BY ALEX TAREMWA
Over 700 applicants turned up for the Faculty of Law (LLB) pre-entry interviews held last week.
The interviews were held to test the applicants’ focus, level of analysis, logic and reasoning. This involved writing a two-page essay on a particular issue affecting society and a set of multiple choice questions designed to test the candidates’ IQ.
While talking to The Standard , Dr Anthony Kakooza, the dean of the Faculty of Law, said that although they registered a huge turn-up, the Uganda Christian University (UCU) Law school can only accommodate 370 students; 240 at the main campus and 130 at the Kampala Campus.
“We have two streams at the main campus that only accommodate 120 students each so we are limited. Mbale started a law programme but it is pending accreditation. If they are ready, we can negotiate and send about 100 students there as well,” Kakooza said.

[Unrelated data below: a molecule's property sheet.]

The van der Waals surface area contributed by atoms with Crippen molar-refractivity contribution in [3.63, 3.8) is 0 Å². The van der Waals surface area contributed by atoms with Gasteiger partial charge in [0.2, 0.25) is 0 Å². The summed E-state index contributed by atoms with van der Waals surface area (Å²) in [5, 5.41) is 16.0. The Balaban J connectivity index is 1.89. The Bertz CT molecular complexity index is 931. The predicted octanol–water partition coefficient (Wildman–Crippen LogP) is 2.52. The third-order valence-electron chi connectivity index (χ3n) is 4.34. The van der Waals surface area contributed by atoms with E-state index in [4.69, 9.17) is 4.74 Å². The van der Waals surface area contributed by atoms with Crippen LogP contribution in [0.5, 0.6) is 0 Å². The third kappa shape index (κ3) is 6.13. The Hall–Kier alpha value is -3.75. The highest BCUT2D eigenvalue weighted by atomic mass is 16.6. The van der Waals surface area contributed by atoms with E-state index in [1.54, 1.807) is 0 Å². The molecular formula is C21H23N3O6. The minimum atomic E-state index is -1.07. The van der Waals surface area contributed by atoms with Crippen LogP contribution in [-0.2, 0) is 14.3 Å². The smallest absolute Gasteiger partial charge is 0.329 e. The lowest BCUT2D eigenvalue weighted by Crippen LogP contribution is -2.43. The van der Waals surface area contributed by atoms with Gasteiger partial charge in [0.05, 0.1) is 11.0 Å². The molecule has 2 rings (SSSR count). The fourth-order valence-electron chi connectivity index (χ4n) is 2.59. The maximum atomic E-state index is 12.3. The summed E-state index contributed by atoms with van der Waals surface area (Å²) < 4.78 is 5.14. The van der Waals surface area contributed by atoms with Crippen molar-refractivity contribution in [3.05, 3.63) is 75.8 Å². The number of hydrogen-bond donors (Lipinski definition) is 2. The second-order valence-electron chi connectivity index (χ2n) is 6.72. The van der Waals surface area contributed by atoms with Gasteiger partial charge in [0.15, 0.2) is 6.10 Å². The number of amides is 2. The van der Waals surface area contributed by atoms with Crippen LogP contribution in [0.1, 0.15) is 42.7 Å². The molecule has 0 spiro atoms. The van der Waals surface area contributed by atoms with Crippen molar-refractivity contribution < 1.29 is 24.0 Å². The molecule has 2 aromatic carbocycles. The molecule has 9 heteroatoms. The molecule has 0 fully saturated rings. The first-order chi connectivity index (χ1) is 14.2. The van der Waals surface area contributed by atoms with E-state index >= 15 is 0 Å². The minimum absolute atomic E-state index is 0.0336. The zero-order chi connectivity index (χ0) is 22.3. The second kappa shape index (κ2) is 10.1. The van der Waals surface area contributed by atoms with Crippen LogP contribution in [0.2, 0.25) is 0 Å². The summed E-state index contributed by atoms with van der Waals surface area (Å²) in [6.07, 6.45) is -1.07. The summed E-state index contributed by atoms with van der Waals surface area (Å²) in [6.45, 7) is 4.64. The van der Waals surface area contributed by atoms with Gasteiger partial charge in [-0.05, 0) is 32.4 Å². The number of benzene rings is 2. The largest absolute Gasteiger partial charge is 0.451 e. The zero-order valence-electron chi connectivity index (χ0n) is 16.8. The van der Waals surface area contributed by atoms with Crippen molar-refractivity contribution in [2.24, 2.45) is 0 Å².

Due to meager funds the law faculty could not hire externally lawyers to oversee the exercise as the case has always been. The three-day interviews instead had 12 panels each managed by two lawyers and someone co-opted from another course.
“Thanks to its outstanding products, the UCU law school has been the subject of several positive reviews as arguably the best school in the country, an aspect that presents the challenge of us living up to the expectations,” Dr Kakooza said.
In that regard, the faculty is in the process of re-writing its curriculum to suit the global spectrum by incorporating the African Union Law and having exchange programmes with numerous law schools in the East African Community.
“The challenge now is for us to stay at the top and this we can do by transforming so much of what we do here. We are organising to have senior professors to teach the master’s programme, thereby laying the foundation for a PhD programme,” Kakooza said.
Beginning 2017 the law faculty will also make internship for all third-year students mandatory and at the same time commence teaching a Master’s in Human Rights.